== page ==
WaswoXWaswo’s images are a homage to the painted photographs of the 19th century Indian studio, and in fact they are the product of collaboration with Rajesh Soni, an artist who handpaints digital photographs. He is the grandson of Prabhu Lal Soni (Verma). who was also a renowned hand colourist of photographs - once court photographer to the Maharana Bhopal Singh of Mewar. Soni and WaswoXWaswo’s images are fantastic in the proper etymological sense of that word: dreamlike, phantasms that take in all possible Orientalist signifiers of Indianness: tigers, peacocks, jungles, tribals, ascetics, maharajas, rural belles. But part of the effectiveness of these images as dreams derives from containing within themselves a pinprick that brings you back to reality. So the peacock feathers which seem to vie with the backdrop for tropical lushness are held aloft by a suspicious looking travelling salesman with a cycle and a Vimal shopping bag – signs of unposh urbanity that quickly unravel the forested dream the image has partially built up. In ‘Zakir and Tarif Smoking’, the subversion is much more in-your-face – the two sombre young men framed against a red velvet curtain and a richly patterned carpet could have played at being princelings, but instead they sit there in plain white kurta-pyjamas, a cigarette dangling from each of their mouths with careful casualness. ‘Tribal Dreams’ and ‘Night Prowl’ escort us into the jungle more mysteriously. In the first image, the subject’s face is hidden – we see only his body, illuminated with golden dots. In the second, too, the body is painted, this time with yellow stripes, to evoke a tiger. The figure is on all fours, staring out at the viewer through the eyeholes of a tiger mask. Masks, of course, are metaphors for many things – most commonly, theatre. The Tasveer show contained another young boy with a mask – in the memorable image shot by the Ahmedabad-based photographer Jyoti Bhatt, the young tribal boy seems dwarfed by the huge earthen mask he holds. The 1934-born Bhatt spent several decades from the mid-1960s onwards photographing folk and indigenous art forms in rural India, and his work is a marvellous glimpse of that archive.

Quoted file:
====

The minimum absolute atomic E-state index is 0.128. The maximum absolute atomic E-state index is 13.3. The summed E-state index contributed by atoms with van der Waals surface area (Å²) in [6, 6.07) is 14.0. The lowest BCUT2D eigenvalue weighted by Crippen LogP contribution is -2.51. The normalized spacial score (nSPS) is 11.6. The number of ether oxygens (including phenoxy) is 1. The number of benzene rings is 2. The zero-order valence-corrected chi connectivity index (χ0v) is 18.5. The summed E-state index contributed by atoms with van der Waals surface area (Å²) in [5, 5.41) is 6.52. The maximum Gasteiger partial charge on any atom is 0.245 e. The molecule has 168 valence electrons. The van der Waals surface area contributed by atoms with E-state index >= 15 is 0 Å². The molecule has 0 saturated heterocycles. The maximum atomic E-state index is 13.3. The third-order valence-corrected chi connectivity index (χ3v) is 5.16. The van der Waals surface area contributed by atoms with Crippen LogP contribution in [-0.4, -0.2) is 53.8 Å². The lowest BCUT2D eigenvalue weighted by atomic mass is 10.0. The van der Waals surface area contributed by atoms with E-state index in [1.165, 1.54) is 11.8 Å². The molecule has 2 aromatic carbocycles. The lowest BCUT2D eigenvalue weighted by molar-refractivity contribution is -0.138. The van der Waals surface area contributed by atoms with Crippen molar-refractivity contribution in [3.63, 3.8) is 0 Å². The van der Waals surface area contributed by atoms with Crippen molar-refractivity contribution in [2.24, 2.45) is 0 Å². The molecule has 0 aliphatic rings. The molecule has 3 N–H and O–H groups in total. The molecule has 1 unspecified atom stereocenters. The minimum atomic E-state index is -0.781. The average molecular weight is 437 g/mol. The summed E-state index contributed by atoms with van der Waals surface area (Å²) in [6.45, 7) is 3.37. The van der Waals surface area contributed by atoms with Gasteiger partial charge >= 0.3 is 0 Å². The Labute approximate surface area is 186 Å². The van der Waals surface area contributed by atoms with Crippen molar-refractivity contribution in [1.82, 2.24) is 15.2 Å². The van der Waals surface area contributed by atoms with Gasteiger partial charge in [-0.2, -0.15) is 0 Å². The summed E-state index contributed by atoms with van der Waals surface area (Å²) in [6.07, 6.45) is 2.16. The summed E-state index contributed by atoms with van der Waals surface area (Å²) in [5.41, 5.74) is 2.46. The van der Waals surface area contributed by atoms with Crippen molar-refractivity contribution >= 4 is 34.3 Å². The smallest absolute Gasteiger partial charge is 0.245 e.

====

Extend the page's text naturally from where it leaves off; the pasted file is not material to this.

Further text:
Jyoti Bhatt. 'Three Oriya women in front of their house with a wall painted.' Courtesy: Tasveer